The German Federal Ministry for Economic Cooperation and Development (BMZ) published the G7 Elmau progress report ‘Biodiversity – a vital foundation for sustainable development’ on 22 May 2015. The scientists at the German Development Institute (DIE) and the Helmholtz Centre for Environmental Research (UFZ) provided key support in the production of the report, in which the G7 nations analyse their efforts to preserve biodiversity.
In connection with the publication of the report, the Director of DIE, Dirk Messner, stresses how important sustainable development is for preserving biodiversity. Messner explained that we can only keep the Earth on the rails if the G7 and their partners act energetically.
When presenting the report, Ines Dombrowsky from DIE noted the importance of protecting the natural basis for life for achieving other sustainability goals, such as food security, climate and health.
Biodiversity, she continued, makes possible a range of vital functions, including for example the provision of clean water, food, herbal remedies and other drugs, and flood protection. ‘Despite the many activities of the G7 and other actors, biodiversity is continuing to decrease,’ the DIE scientist warned, adding: ‘This is why it’s important to step up the efforts in this area worldwide. This is the only way to improve the state of biodiversity and the ecosystems.’ As developing countries are more dependent on the fruits of functioning ecosystems, the loss of resources affects them all the harder.
‘It is important for the G7 to stand by its responsibility for its biodiversity goal,’ said Heidi Wittmer of the Helmhotz Centre for Environmental Research, in connection with the report’s publication. ‘The report makes it clear that there’s still much to be done in order to stop the loss of biodiversity.’ The decrease in biodiversity is facing the world community with severe challenges.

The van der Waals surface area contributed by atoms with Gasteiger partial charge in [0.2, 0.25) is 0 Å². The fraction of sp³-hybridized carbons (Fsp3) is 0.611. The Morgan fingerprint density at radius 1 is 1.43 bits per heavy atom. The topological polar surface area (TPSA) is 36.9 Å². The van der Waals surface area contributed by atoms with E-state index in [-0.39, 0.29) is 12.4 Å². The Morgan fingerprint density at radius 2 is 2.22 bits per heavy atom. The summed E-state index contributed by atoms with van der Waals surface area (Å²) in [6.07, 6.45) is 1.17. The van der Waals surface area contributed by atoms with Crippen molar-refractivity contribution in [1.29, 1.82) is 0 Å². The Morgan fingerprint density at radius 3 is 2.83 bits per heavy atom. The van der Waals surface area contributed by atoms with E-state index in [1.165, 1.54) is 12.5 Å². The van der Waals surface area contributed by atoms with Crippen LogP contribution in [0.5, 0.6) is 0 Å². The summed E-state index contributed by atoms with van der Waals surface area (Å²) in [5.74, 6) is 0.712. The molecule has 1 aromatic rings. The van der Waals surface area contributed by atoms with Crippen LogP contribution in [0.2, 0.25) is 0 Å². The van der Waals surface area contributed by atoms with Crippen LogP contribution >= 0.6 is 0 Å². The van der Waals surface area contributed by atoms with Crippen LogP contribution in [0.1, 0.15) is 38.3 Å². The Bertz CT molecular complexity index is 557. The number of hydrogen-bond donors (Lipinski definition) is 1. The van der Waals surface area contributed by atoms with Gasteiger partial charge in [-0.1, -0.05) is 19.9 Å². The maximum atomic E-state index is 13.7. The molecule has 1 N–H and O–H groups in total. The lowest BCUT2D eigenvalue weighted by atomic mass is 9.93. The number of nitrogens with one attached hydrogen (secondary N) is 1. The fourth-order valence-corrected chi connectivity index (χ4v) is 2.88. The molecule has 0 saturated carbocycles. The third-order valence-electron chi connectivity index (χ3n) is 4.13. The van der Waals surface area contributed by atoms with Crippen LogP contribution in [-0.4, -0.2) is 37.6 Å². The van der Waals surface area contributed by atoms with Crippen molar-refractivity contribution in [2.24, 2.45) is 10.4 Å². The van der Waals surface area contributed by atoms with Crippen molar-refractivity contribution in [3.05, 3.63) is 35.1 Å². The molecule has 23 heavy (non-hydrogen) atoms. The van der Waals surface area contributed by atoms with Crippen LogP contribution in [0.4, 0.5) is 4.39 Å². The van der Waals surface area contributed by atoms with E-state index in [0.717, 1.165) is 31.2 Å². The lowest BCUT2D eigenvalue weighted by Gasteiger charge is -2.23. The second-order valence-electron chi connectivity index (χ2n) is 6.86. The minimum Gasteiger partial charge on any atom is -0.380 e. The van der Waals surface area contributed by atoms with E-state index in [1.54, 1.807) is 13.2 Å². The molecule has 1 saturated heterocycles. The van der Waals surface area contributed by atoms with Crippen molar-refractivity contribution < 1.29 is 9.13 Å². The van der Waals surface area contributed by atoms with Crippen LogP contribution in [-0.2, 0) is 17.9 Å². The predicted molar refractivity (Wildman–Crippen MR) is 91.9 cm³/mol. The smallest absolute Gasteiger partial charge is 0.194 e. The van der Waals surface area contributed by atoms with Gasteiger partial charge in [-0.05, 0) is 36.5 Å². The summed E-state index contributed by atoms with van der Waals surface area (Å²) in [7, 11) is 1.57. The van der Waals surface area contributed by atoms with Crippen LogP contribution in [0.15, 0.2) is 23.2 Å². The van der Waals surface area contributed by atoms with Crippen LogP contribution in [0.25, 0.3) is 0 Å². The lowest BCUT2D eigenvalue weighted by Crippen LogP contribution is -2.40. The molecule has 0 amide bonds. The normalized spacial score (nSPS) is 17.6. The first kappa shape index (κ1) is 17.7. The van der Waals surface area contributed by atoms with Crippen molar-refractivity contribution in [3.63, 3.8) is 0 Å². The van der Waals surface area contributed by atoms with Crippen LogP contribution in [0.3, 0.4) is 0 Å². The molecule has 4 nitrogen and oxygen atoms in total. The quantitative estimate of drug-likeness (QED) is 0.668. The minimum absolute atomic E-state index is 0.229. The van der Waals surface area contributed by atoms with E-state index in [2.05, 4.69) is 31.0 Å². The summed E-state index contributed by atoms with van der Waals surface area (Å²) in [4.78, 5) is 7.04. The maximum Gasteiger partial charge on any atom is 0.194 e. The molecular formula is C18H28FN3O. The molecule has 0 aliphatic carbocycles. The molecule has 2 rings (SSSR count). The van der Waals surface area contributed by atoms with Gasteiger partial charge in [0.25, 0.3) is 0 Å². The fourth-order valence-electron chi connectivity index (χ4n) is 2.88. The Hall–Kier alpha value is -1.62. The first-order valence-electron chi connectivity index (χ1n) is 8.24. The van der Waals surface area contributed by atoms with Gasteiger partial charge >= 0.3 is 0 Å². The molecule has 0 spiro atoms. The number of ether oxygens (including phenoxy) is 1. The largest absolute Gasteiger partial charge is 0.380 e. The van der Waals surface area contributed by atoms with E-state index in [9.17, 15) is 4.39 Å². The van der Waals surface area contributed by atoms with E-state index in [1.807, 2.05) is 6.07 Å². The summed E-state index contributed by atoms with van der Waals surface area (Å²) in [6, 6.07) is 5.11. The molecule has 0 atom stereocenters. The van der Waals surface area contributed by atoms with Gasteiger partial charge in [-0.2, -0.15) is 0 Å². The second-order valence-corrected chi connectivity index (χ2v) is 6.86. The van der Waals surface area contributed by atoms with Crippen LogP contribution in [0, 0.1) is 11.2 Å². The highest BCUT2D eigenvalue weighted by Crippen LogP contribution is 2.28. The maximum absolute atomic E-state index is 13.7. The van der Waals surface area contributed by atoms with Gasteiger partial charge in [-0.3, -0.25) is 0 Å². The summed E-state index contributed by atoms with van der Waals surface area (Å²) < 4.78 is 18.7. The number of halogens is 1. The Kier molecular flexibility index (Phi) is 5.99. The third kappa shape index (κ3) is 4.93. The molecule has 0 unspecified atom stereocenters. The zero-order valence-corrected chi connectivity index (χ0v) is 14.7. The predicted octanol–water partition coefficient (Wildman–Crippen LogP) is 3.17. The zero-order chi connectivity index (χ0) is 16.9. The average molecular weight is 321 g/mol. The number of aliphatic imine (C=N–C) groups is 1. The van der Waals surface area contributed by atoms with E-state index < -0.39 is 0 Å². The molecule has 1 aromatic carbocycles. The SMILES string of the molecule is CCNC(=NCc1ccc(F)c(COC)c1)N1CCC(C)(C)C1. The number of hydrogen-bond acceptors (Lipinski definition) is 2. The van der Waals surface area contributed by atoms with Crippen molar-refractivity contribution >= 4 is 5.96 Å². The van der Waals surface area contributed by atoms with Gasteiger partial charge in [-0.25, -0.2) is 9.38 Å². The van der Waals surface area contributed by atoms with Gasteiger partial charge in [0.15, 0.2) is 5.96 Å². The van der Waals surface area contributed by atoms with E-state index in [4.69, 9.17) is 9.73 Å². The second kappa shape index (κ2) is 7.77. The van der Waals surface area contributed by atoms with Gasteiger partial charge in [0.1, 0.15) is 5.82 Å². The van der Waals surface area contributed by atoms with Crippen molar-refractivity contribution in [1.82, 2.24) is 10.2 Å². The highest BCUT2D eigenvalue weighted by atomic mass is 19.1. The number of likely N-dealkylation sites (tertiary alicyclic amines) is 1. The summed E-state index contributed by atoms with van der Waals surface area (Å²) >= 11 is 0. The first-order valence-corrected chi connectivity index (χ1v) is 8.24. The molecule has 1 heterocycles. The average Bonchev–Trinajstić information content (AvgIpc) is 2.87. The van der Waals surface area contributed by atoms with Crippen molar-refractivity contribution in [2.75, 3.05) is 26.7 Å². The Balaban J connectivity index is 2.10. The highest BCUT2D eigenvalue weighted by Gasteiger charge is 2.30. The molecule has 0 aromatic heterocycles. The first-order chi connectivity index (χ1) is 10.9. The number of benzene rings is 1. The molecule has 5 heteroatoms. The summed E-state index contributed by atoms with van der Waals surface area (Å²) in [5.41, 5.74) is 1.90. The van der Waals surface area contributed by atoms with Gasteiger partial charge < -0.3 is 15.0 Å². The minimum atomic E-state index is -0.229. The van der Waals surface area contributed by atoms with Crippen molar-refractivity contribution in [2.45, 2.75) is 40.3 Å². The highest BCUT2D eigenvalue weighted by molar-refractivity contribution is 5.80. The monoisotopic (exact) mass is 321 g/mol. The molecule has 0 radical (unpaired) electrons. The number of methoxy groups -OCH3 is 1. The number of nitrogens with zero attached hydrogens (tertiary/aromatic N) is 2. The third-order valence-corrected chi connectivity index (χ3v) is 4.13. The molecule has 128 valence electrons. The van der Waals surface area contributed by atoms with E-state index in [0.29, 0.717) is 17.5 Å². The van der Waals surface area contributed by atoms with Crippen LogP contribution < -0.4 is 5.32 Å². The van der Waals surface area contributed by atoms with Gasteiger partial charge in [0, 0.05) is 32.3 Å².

In its progress report the G7 analyses the progress it has achieved in implementing its biodiversity commitment since the G8 Summit at Deauville. At that summit the members had committed to greater efforts to reduce the loss of biodiversity. Result: The group of the leading industrialised nations has made important financial contributions since 2011 and also continuously carried out measures.
Despite the financial crisis, funding remained stable as a result, and Germany and France actually doubled their contributions to biodiversity funding. The report also lists a number of examples of established and innovative approaches which the G7 is taking in its own countries and internationally to counter the decline in biodiversity. It particularly emphasises efforts which also helped meet additional G7 commitments in the areas of climate change, food security and health.
The report, together with a summary in German under the title ‘G7 Elmau Fortschrittsbericht 2015: Biodiversität – Lebenswichtig für nachhaltige Entwicklung’ can be downloaded at the DIE website.
More information:DIE Website-Special G7